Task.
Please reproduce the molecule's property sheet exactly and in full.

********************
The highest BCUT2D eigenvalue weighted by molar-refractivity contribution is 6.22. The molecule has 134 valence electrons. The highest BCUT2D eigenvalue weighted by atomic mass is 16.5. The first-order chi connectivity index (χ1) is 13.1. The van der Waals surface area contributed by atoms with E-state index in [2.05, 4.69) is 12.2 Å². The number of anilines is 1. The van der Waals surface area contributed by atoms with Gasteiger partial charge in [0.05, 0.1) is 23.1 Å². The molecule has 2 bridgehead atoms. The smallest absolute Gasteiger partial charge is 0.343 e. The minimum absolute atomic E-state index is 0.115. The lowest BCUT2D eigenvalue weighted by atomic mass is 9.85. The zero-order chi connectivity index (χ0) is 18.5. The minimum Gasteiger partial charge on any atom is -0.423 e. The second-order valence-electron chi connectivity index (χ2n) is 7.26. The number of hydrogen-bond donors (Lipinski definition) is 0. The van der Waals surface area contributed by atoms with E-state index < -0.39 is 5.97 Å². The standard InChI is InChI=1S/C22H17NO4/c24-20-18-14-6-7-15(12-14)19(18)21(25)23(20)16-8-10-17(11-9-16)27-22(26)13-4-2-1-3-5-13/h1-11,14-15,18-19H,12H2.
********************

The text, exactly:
The highest BCUT2D eigenvalue weighted by molar-refractivity contribution is 6.22. The molecule has 134 valence electrons. The highest BCUT2D eigenvalue weighted by atomic mass is 16.5. The first-order chi connectivity index (χ1) is 13.1. The van der Waals surface area contributed by atoms with E-state index in [2.05, 4.69) is 12.2 Å². The number of anilines is 1. The van der Waals surface area contributed by atoms with Gasteiger partial charge in [0.05, 0.1) is 23.1 Å². The molecule has 2 bridgehead atoms. The smallest absolute Gasteiger partial charge is 0.343 e. The minimum absolute atomic E-state index is 0.115. The lowest BCUT2D eigenvalue weighted by atomic mass is 9.85. The zero-order chi connectivity index (χ0) is 18.5. The minimum Gasteiger partial charge on any atom is -0.423 e. The second-order valence-electron chi connectivity index (χ2n) is 7.26. The number of hydrogen-bond donors (Lipinski definition) is 0. The van der Waals surface area contributed by atoms with E-state index < -0.39 is 5.97 Å². The standard InChI is InChI=1S/C22H17NO4/c24-20-18-14-6-7-15(12-14)19(18)21(25)23(20)16-8-10-17(11-9-16)27-22(26)13-4-2-1-3-5-13/h1-11,14-15,18-19H,12H2.